Thursday, October 20, 2005

Perl 6 at EuroOSCON

This is a brief summary of my notes from the Perl 6 and pugs sessions. I have only included the stuff that was new compared to the Perl 6 Appendix in the 'Perl Programming' course. I might have repeated myself.

use strict and use warnings are on by default;

Quotes are only required around a hash key when {} are used.

$hash{'key'} becomes %hash

Barewords are not allowed. Ever. Even for file handles.

fail{…} warn{…} die{…} throw a 'not yet implemented' type warning – the Perl 6 developers must be using that a lot ;-)

Many improvements to interpolation:

"{ executable code like a do block} "

Subroutine calls are allowed: "&mysub(args)"

Interpolate an array: "@array[]"

Interpolate a hash: "%hash{}"

sprintf is probably obsolete, printf definitely is:

print $'%6.2f');

print $"%-20s: %2.6f", "\n");

Control can be made over exactly what is interpolated:

qq:c(0)/ / # don't interpolate

qq:s(1)/ / # only interpolate scalars

qq:s(1):a(1)/ / # interpolate scalars and arrays


Here document syntax is changed:

my $var = q:to /END/ # s(1):a(1):h(1) can be added


Not sure where the semi-colon goes

Ranges have a new feature:

x..^y means from x up to y-1

x^..^y means from x+1 to y-1

To open a file with an automatic chomp::

my $fh = open $filename

This can be overridden.

while (<$fh>) {…}


while = $fh {…}

while (<>){…}


while = $ARGS{…} or while =<> {…}

=<> is known as the 'fish' operator

There is now a 'prompt' verb

Most built-ins that operator on scalars and arrays are now methods:

$var.substr(…) # returns the substring

$var .= $var.substr(…) # changes the substring

No need for Data::Dumper, instead:


And there is much more, Damian could not complete his talk because of time, and it is not downloadable. I'll keep you posted as I play with pugs.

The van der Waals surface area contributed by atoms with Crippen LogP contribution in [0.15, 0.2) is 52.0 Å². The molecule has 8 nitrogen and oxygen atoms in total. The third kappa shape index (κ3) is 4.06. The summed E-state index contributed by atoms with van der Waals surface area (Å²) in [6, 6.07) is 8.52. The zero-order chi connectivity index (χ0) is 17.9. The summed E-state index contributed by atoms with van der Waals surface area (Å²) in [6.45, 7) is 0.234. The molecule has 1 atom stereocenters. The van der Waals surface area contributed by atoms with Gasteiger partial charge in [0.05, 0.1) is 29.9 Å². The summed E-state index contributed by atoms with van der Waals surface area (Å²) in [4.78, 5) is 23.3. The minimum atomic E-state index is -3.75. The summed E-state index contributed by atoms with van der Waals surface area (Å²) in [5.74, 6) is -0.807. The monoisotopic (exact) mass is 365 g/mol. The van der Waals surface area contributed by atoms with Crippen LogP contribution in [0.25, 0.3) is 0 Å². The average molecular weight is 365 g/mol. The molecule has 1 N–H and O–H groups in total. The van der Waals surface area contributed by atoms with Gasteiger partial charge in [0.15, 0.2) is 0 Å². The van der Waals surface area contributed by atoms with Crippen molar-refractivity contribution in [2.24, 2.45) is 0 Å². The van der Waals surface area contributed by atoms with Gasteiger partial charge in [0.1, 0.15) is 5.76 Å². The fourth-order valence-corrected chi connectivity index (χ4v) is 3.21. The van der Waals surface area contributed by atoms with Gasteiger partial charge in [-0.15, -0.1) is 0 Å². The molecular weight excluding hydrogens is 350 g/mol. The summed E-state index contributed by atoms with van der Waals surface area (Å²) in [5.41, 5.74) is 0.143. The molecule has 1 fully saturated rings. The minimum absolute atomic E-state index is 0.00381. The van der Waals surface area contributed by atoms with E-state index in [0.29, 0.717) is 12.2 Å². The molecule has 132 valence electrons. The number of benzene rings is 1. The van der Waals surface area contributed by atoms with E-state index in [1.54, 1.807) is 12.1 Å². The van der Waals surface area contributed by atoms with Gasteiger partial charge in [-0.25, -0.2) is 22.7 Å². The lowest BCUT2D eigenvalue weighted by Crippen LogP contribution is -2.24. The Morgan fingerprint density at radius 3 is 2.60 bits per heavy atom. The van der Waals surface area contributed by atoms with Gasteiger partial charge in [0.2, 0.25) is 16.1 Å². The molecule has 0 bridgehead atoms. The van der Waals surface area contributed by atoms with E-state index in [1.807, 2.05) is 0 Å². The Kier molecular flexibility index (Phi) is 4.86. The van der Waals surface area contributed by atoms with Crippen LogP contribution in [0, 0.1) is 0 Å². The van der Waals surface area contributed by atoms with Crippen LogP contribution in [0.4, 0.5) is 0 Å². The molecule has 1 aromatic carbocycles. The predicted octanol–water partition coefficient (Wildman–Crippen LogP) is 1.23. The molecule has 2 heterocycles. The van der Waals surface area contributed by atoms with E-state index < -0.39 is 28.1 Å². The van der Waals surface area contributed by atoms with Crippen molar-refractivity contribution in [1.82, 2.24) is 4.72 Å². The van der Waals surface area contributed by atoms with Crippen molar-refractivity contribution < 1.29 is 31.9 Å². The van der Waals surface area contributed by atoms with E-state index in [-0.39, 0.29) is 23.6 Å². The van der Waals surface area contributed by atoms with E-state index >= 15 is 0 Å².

Wednesday, October 19, 2005

EuroOSCON - whatever. Is Perl 6 too complex?

I asked the main man, yer actual Larry Wall, this question. Poor guy - he is a very nice chap - thought he was just signing a book for me. There was no one else around, so I consulted the oracle (I won't use an uppercase O, you'll get the wrong idea).

Q. Will Perl 6 still be suitable for guys who just want a better language that ksh or .bat files?
A. The easy things will still be easy

Q. Will Perl 6 still be suitable for sys.admin's?
A. Hey! I'm still a sys.admin.
Me: No you are not, you are a language demi-god.
A. Shrug. Sys.Admins will still be able to use it.
Q. Are you saying that because that is what I want to hear?
A. Sys.Admins will still be able to use it.

Thank-you very much.
We also discussed training strategies for Perl 6, and even for Perl 5, and I wasn't that hard on him. Larry Wall is a very nice chap (oh, I said that).

EuroOSCON 6 - Perl 6 Update

Well I did type all this in, but the network broke when I sent it, and was lost. You will have to wait.

EuroOSCON 5 - Installation Installation Installation

I saw a demo today of a brilliant web-based Perl debugger called Devel::ebug::HTML. It uses the browser, and appears to have everything you want from a visual debugger.
Trying to install it is a nighmare. There is no README file, so no list of dependancies. I start downloading and installing them by hand and choke when I come to Catalyst. So I switch off my firewall (oooooooh) and run cpan, and nothing installs. Tried ppm - the same. Everything downloads OK, but every single one fails on the make - it should be using nmake on windows.
Doing this manually would take for ever, so I give up.

Other Open Source products seem to suffer from the same thing, and it is about time the community did something about it. OK, that means you and me. Something is being done about it, there are many people working on this. I appreciate the complexity, but I don't think the underlying issue is technical. It is trying to bring order to the bazaar, and I am not sure that is possible without turning it into M&S.

Tuesday, October 18, 2005

EuroOSCON 4 - 'Ere we go, 'Ere we go, 'Ere we go!

Various speakers and sessions attended (more tonight), here is a summary:


Book sales year on year current figures:
C# down 3%
Python up 30%
VB down 1%
Perl up 4%
Ruby up > %1000
Linux(generic) down 4%
Read Hat down 24%
Other Linux/Unix up 2,807%

Now does that tell several stories?


Microsoft dialog boxes: Q. "Would you like tea or coffee?

The other talks were just saying what a wonderful thing Open Source is, and how it is the future. Yeh Yeh Yeh.

Perl 6

Lots of detail, I have to sort out my notes in detail - another post tomorrow.